Getting rid of roadside
vendors can be difficult
Question: Every weekend, a guy sets up shop under a tree and sells food near the corner of Kahekili Highway and Ahaolelo Road in Kahaluu. His customers' cars block the view of oncoming traffic, and people pulling over to the shoulder are an accident waiting to happen. The person I spoke with at a state agency said that when the state posts "no vending" signs they disappear the next night and without the signs the police will not enforce the law.
The vending law allows only one roadside stand by the farmer of an agricultural zoned lot, but any type of vending is against the law on a highway. Can you help? There are now other vendors every weekend at that spot.
Answer: The advice from the state Department of Transportation is to get your neighborhood board involved.
The DOT has worked successfully in the past with community leaders and the HPD "where overwhelming community concerns or obvious safety hazards to the public demanded that the vending be stopped," according to Director Rodney Haraga.
Getting the support of your neighborhood board "would definitely help expedite matters such as these," he said.
In 2000, the state Legislature reduced roadside vending along a state right of way from a misdemeanor to a petty misdemeanor, but extended the definition of the infraction to include the risk of creating a hazardous condition or public nuisance.
The problem is one of enforcement, not necessarily at the police level, but at the court level, according to the DOT.
The DOT's experience is that, in court, the charge is difficult to prosecute unless posted signs clearly define both the right of way and the prohibited activity, Haraga said.
And in rural areas such as Kahaluu, "we try not to put too many signs to 'keep the country country,'" he said.
As for the signs being removed, although some have "mysteriously disappeared," the problem is no more or less than with other road signs, he said.
Daniel Bender, chairman of the Kahaluu Neighborhood Board, says this is a "classic example" of the problems encountered when a state road is overseen by a county enforcement agency.
"The public is clearly stuck in the intersection between the inaction of two governments," he said.
Although Haraga said the DOT hasn't received any other complaint about the vendor you cite, Bender said that complaints about roadside vendors have come up periodically before the board during his 12-year tenure.
But Bender pointed out the purpose of the neighborhood boards is largely advisory. While the official position of his board is to support enforcing all laws, it has no enforcement power, he said.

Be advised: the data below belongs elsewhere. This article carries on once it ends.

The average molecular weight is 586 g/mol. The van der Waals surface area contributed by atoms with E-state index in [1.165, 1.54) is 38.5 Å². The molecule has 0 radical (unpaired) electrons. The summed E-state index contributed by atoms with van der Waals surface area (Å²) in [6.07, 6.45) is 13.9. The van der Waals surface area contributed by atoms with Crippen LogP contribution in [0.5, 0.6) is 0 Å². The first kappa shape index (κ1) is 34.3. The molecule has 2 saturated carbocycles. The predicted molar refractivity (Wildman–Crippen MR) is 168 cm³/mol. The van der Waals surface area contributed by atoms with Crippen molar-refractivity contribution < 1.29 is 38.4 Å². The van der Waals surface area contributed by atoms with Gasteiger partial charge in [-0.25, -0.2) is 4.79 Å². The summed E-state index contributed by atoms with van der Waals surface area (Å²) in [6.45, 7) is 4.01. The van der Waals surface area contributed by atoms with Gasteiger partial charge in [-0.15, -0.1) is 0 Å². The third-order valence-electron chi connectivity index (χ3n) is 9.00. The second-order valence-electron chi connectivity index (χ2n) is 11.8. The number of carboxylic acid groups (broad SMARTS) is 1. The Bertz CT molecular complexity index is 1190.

In fact, Bender said, "We are forced to stand by and watch HPD motorized traffic officers 'talking story' with the roadside vendors," as he observed last Sunday while picking up trash along the highway.
Bender also suggested you contact the Kahaluu Neighborhood Board, whose meetings are held at 7 p.m. on the second Wednesday of each month at the KEY Project, 47-200 Waihee Road.
Bender said residents can air their concerns with representatives of state, city and federal governments. In your case, Haraga or his representative would be invited to discuss the issue, he said.
"When all the governments work together, public input is acted upon immediately," Bender said.
Planter low downRegarding the complaint about the hollow-tile planters lining the sidewalk along Kalanianaole Highway from Kalani High School to the Wailupe Fire Station (Kokua Line, Tuesday), the state Department of Transportation said it didn't know when the planters were first installed.
A Kokua Line reader sent us this bit of historical information:
"The planters replaced the hibiscus hedges that were removed when the sidewalk was put in over the storm drain culvert back in the late 1960s or so when the highway was widened. Before the sidewalk was put in, there was only a dirt shoulder between the highway and the hibiscus hedge. The hedge served as a buffer between the shoulder and the culvert. The sidewalk added drainage culverts. Before then, rainwater ponded along the shoulder, and walking along the highway after a rain meant walking in mud and water above the ankles. If someone thinks walking along the highway is hazardous now, think of how hazardous it was with no sidewalk! The planters fell into disrepair over the years, and the hibiscus has died off in sections and never replaced. How do I know these things? I used to walk this route all the time."
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